The Food and Drug Administration has charged that the company knowingly shipped contaminated products to some of the largest food makers in the country from a plant that was never designed to make peanut butter safely, causing one of the most extensive food recalls in history. The company responded that it disagreed with some of the agency’s findings and that it had “taken extraordinary measures to identify and recall all products that have been identified as presenting a potential risk.”
Article: NY Times
Nearly six months after 17 people on a religious pilgrimage died in one of the worst bus crashes in U.S. history, law enforcement authorities are working to wrap up investigations that could lead to state and federal charges, including negligent homicide.
Federal authorities have conducted interviews in recent weeks aimed at verifying the chain of ownership of the retreaded tire believed to be the cause of the accident, a possible signal that their investigation is nearing conclusion. Among those interviewed was the owner of the Pennsylvania retreading plant where the tire was made.
The FBI, Sherman police and the National Transportation Safety Board have followed a trail of evidence through at least three states since a charter carrying a Vietnamese Catholic group from Houston to a retreat in Missouri skidded off the highway and smashed through a bridge guardrail last Aug. 8 about an hour north of Dallas.
Investigators are trying to determine how the retread was illegally placed on the bus’ front axle, who should have noticed it and what ultimately caused it to fail.
Labor, riding high after quick wins with President Barack Obama, faces the harsh reality that the Democratic-controlled Congress will not find it easy to push more fiercely contested legislation to improve the status of workers or the unions trying to organize them.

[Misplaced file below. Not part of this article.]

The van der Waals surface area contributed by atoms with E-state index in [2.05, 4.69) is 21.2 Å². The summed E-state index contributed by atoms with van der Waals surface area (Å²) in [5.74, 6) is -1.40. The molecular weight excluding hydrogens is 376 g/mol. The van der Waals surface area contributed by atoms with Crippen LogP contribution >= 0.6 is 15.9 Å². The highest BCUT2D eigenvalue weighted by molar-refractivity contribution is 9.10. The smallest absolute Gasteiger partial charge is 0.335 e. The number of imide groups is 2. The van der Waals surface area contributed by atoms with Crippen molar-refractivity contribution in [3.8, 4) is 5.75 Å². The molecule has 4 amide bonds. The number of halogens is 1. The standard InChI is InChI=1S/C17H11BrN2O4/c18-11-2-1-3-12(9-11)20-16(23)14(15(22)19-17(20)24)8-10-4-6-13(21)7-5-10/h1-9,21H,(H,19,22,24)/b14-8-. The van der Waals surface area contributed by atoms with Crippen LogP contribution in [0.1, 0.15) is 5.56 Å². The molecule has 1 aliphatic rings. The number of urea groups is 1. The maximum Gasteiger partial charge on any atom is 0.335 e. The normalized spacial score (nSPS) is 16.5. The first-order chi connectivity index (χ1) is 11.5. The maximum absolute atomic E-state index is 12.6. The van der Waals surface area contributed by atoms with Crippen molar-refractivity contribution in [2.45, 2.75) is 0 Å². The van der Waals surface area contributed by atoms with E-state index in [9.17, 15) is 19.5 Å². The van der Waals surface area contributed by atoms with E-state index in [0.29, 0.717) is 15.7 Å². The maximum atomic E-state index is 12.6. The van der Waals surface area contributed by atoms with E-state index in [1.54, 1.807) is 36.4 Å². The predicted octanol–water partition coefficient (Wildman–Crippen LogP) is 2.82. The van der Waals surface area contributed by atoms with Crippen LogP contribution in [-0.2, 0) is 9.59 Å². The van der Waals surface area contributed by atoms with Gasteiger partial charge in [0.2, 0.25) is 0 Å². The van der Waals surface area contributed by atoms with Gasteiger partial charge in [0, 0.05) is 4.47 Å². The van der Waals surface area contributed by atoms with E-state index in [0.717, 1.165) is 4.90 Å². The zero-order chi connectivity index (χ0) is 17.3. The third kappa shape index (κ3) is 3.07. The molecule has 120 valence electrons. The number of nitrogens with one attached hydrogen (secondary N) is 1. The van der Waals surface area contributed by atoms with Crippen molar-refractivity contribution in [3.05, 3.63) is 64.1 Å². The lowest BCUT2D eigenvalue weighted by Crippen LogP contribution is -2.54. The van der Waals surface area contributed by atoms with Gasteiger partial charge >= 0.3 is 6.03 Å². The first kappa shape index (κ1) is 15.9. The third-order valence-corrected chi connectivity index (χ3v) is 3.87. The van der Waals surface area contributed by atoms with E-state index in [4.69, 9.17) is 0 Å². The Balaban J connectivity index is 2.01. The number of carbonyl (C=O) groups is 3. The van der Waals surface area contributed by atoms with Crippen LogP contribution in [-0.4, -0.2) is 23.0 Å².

Obama on Friday issued executive orders that union officials say will undo Bush administration policies favoring employers. Among the orders, federal contractors would be required to offer jobs to current workers when contracts change, and they would be prevented from receiving reimbursement for expenses meant to influence worker decisions on joining unions or engaging in collective bargaining.
Article: Sign On San Diego
A national panel of insurance regulators yesterday voted down a plan that would have propped up life insurers by allowing them to operate with thinner financial cushions.
The life insurance industry had pleaded for the relief, saying some companies need help urgently to weather the economic crisis.
Opponents said the plan would have weakened insurers’ ability to keep promises to policyholders and would have made it harder for consumers to know how much confidence to have in any individual insurer.
“This will pull the wool over the eyes of millions of Americans,” J. Robert Hunter, a former regulator who now focuses on insurance issues for the Consumer Federation of America, said at a hearing Tuesday on the proposals that comprised the plan.
In effect, the proposals would have served as a cashless bailout. They would have changed the way companies and regulators measure life insurers’ financial strength, making them look healthier than they otherwise would appear.
Article: Washington Post
July 23, 2010
Susan and Robert Cirigliano were thrilled when they learned of Delta Enterprise’s October recall of 1.6 million cribs. Finally, they thought, the company was acknowledging the death of their 6-month-old son in a Delta baby bed.
Bobby Cirigliano died in 2004, trapped between the mattress and the side railing of his Delta crib after the railing popped off its track.
But when the Long Island couple went online for more details, they felt sick. A Delta spokesman had told reporters around the country that the company was “erring on the side of caution” after two infants died. Bobby wasn’t mentioned.
“We felt like Delta spun it so that they were acting like heroes, like they had saved babies,” said Susan Cirigliano, whose family is suing Delta for wrongful death.
Article: Chicago TribuneNewer Posts »